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Field Guide to Beekeeping

Other Stressors of Honey Bee Colonies

- August 1, 2016 - Jamie Ellis - (excerpt)

As a follow-up to my last article, I will continue to discuss the major stressors of honey bee colonies. I covered the main biotic stressors (pest, pathogen, predator, parasite) of honey bee colonies in my July article. Now, I will discuss the other major stressors of honey bee colonies: managed-related stressors, nutrition, queen-related stressors, and weather-related stressors.

Many of the stressors that I discuss herein are more significant stressors than some of the biotic ones I discussed in my July column. In fact, one or two of these stressors are among the main problems that beekeepers have to address throughout their beekeeping careers.

My strategy for discussing these stressors will closely mimic the one I used when discussing biotic stressors in my previous article. [The remainder of the introductory text that follows is from my July article with minor modifications as needed. Ellis 2016] For each stressor, I will briefly discuss its role in colony health and mortality. I also note the overall potential threat it poses to colonies (low, moderate, significant). It is important to realize that I ranked the stressors in Table 1 simply based on my views of how they impact colonies. In general, any stressor can have low, moderate, or significant impact on affected colonies and the level of the severity of the impact can vary widely by time of year or location. Consequently, my ranking of each stressor is only for reference purposes and not intended to be a static designation.

Low threat – The stressor can kill bees or colonies, but usually does not. Thus, the beekeeper must be aware of its potential to cause harm and remedy the situation if necessary. Usually, stressors that are present as low threats do not need to be addressed with regularity, though the beekeeper needs to be aware of the threat it poses and be able to address it should the need arise. Stressors in this category usually only affect a small number of colonies in an apiary. In severe circumstances, low threat stressors can manifest as moderate threats and, correspondingly, would need to be addressed.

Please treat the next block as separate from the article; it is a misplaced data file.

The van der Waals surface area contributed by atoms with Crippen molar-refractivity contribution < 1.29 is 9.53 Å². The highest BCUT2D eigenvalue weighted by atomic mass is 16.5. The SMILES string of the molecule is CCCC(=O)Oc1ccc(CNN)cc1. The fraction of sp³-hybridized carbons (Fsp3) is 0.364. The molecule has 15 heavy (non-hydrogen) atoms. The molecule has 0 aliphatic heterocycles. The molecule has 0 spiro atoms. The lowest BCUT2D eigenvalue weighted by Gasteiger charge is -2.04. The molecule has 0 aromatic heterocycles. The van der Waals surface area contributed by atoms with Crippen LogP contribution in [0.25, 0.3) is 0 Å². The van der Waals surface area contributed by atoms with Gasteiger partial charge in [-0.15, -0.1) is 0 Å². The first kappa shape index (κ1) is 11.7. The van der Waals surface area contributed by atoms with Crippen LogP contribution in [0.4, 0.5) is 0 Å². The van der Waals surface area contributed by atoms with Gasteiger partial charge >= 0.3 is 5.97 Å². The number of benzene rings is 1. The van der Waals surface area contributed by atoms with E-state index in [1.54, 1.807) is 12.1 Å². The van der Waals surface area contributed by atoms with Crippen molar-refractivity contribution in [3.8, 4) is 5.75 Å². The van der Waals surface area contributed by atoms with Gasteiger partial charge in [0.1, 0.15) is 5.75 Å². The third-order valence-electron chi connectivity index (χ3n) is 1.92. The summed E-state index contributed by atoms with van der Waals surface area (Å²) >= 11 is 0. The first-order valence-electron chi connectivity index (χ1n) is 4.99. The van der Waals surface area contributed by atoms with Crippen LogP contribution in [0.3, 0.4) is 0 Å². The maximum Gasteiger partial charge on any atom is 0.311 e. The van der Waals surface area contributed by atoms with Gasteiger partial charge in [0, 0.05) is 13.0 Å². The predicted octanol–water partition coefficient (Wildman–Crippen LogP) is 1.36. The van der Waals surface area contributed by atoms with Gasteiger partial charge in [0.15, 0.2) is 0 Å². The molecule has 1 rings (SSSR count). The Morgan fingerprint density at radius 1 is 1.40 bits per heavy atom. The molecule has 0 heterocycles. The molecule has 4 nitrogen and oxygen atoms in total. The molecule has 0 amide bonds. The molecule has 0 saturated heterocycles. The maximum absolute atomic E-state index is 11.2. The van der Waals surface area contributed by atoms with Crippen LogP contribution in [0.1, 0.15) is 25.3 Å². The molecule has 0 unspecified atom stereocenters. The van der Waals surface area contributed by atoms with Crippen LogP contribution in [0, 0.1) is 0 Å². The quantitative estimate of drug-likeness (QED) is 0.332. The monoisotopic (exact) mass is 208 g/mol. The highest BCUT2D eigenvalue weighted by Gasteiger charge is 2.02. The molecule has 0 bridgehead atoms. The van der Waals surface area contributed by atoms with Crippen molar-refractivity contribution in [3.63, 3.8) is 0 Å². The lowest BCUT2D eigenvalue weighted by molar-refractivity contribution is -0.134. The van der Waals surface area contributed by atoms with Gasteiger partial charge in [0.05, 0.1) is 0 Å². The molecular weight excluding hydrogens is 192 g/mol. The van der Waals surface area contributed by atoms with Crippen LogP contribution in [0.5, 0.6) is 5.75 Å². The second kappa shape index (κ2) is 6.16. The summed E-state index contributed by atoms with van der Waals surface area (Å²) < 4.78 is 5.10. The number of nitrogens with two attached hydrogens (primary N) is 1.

Moderate threat – Stressors that present as moderate threats often are common (i.e. in/affect a high percentage of colonies) and can cause significant damage if not addressed appropriately. Often, moderate threat stressors can be managed with regular effort. Moderate threat stressors can escalate into serious threats in some areas and in certain circumstances. Consequently, beekeepers must monitor for and actively manage moderate threat stressors to limit their overall impact on colonies.

Significant threat – Significant threats are those threats that usually are widespread and typically kill colonies if the threat is not managed actively. In fact, these stressors must receive the full attention of beekeepers who may or may not have a viable list of management-related mitigation options available for the stressors. This list includes a couple of stressors that are believed to harm colonies significantly, even if the level of threat they pose is not known with certainty.

Management-related stressors

Management-related stressors are those that manifest based on how beekeepers manipulate their colonies through the normal processes associated with keeping honey bees. One could argue that bee colonies in their natural state are less stressed than managed colonies, but I am not convinced that this is the truth. That said, there is no doubt that management adds certain levels of stress into the colony’s life. Thus, it behooves beekeepers to be aware of and use best management practices to ensure that what they are doing poses as little threat as possible to the health and fecundity of the hive.

1) Apiary site selection: Inappropriate siting of apiaries (Figure 1) can be a detriment to colony health and prolificacy. Thus, I consider it a moderate threat to…